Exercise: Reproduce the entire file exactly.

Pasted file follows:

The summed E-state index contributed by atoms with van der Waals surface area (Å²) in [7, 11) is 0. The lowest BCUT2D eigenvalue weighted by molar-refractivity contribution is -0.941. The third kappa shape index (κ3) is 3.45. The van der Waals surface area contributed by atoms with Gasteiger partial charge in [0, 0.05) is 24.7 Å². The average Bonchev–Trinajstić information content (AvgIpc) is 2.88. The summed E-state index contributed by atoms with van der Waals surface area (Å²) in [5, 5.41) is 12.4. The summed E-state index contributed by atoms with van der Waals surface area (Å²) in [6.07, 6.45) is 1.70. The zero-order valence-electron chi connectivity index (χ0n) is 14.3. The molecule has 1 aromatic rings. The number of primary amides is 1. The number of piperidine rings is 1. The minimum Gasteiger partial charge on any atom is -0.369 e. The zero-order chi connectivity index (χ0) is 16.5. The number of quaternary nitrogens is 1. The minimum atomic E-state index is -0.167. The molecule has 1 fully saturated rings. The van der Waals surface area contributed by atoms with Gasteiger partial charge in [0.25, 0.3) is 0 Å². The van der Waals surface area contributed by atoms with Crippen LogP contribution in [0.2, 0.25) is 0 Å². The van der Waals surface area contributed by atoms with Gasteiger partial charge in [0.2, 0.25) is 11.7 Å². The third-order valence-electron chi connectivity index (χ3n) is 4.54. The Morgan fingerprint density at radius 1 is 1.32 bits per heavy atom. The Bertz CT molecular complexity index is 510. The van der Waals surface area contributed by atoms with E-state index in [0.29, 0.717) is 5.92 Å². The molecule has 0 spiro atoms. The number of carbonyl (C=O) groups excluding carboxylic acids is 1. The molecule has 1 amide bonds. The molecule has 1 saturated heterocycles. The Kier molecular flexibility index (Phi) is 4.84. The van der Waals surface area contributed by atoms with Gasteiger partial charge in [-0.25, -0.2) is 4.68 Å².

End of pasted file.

The summed E-state index contributed by atoms with van der Waals surface area (Å²) in [7, 11) is 0. The lowest BCUT2D eigenvalue weighted by molar-refractivity contribution is -0.941. The third kappa shape index (κ3) is 3.45. The van der Waals surface area contributed by atoms with Gasteiger partial charge in [0, 0.05) is 24.7 Å². The average Bonchev–Trinajstić information content (AvgIpc) is 2.88. The summed E-state index contributed by atoms with van der Waals surface area (Å²) in [5, 5.41) is 12.4. The summed E-state index contributed by atoms with van der Waals surface area (Å²) in [6.07, 6.45) is 1.70. The zero-order valence-electron chi connectivity index (χ0n) is 14.3. The molecule has 1 aromatic rings. The number of primary amides is 1. The number of piperidine rings is 1. The minimum Gasteiger partial charge on any atom is -0.369 e. The zero-order chi connectivity index (χ0) is 16.5. The number of quaternary nitrogens is 1. The minimum atomic E-state index is -0.167. The molecule has 1 fully saturated rings. The van der Waals surface area contributed by atoms with Gasteiger partial charge in [0.25, 0.3) is 0 Å². The van der Waals surface area contributed by atoms with Crippen LogP contribution in [0.2, 0.25) is 0 Å². The van der Waals surface area contributed by atoms with Gasteiger partial charge in [0.2, 0.25) is 11.7 Å². The third-order valence-electron chi connectivity index (χ3n) is 4.54. The Morgan fingerprint density at radius 1 is 1.32 bits per heavy atom. The Bertz CT molecular complexity index is 510. The van der Waals surface area contributed by atoms with E-state index in [0.29, 0.717) is 5.92 Å². The molecule has 0 spiro atoms. The number of carbonyl (C=O) groups excluding carboxylic acids is 1. The molecule has 1 amide bonds. The molecule has 1 saturated heterocycles. The Kier molecular flexibility index (Phi) is 4.84. The van der Waals surface area contributed by atoms with Gasteiger partial charge in [-0.25, -0.2) is 4.68 Å².